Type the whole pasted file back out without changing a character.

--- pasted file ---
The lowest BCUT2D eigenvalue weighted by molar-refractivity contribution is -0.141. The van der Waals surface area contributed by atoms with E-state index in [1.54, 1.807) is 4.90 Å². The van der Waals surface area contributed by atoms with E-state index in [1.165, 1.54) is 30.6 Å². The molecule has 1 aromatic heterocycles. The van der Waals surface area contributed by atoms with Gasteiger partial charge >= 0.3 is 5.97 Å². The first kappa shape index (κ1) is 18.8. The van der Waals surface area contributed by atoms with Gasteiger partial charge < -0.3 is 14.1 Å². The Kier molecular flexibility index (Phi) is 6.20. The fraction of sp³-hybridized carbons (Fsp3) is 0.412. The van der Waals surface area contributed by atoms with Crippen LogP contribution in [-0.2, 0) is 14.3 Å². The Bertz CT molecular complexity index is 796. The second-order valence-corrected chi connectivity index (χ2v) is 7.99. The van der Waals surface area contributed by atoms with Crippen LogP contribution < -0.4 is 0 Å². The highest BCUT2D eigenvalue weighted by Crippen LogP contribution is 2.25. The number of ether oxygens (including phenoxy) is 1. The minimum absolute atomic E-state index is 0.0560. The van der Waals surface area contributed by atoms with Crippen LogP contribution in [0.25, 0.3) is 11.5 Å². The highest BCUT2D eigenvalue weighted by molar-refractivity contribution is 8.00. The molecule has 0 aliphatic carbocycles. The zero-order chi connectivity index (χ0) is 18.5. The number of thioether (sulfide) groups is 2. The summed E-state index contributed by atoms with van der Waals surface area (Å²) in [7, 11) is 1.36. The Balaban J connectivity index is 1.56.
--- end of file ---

The lowest BCUT2D eigenvalue weighted by molar-refractivity contribution is -0.141. The van der Waals surface area contributed by atoms with E-state index in [1.54, 1.807) is 4.90 Å². The van der Waals surface area contributed by atoms with E-state index in [1.165, 1.54) is 30.6 Å². The molecule has 1 aromatic heterocycles. The van der Waals surface area contributed by atoms with Gasteiger partial charge >= 0.3 is 5.97 Å². The first kappa shape index (κ1) is 18.8. The van der Waals surface area contributed by atoms with Gasteiger partial charge < -0.3 is 14.1 Å². The Kier molecular flexibility index (Phi) is 6.20. The fraction of sp³-hybridized carbons (Fsp3) is 0.412. The van der Waals surface area contributed by atoms with Crippen LogP contribution in [-0.2, 0) is 14.3 Å². The Bertz CT molecular complexity index is 796. The second-order valence-corrected chi connectivity index (χ2v) is 7.99. The van der Waals surface area contributed by atoms with Crippen LogP contribution < -0.4 is 0 Å². The highest BCUT2D eigenvalue weighted by Crippen LogP contribution is 2.25. The number of ether oxygens (including phenoxy) is 1. The minimum absolute atomic E-state index is 0.0560. The van der Waals surface area contributed by atoms with Crippen LogP contribution in [0.25, 0.3) is 11.5 Å². The highest BCUT2D eigenvalue weighted by molar-refractivity contribution is 8.00. The molecule has 0 aliphatic carbocycles. The zero-order chi connectivity index (χ0) is 18.5. The number of thioether (sulfide) groups is 2. The summed E-state index contributed by atoms with van der Waals surface area (Å²) in [7, 11) is 1.36. The Balaban J connectivity index is 1.56.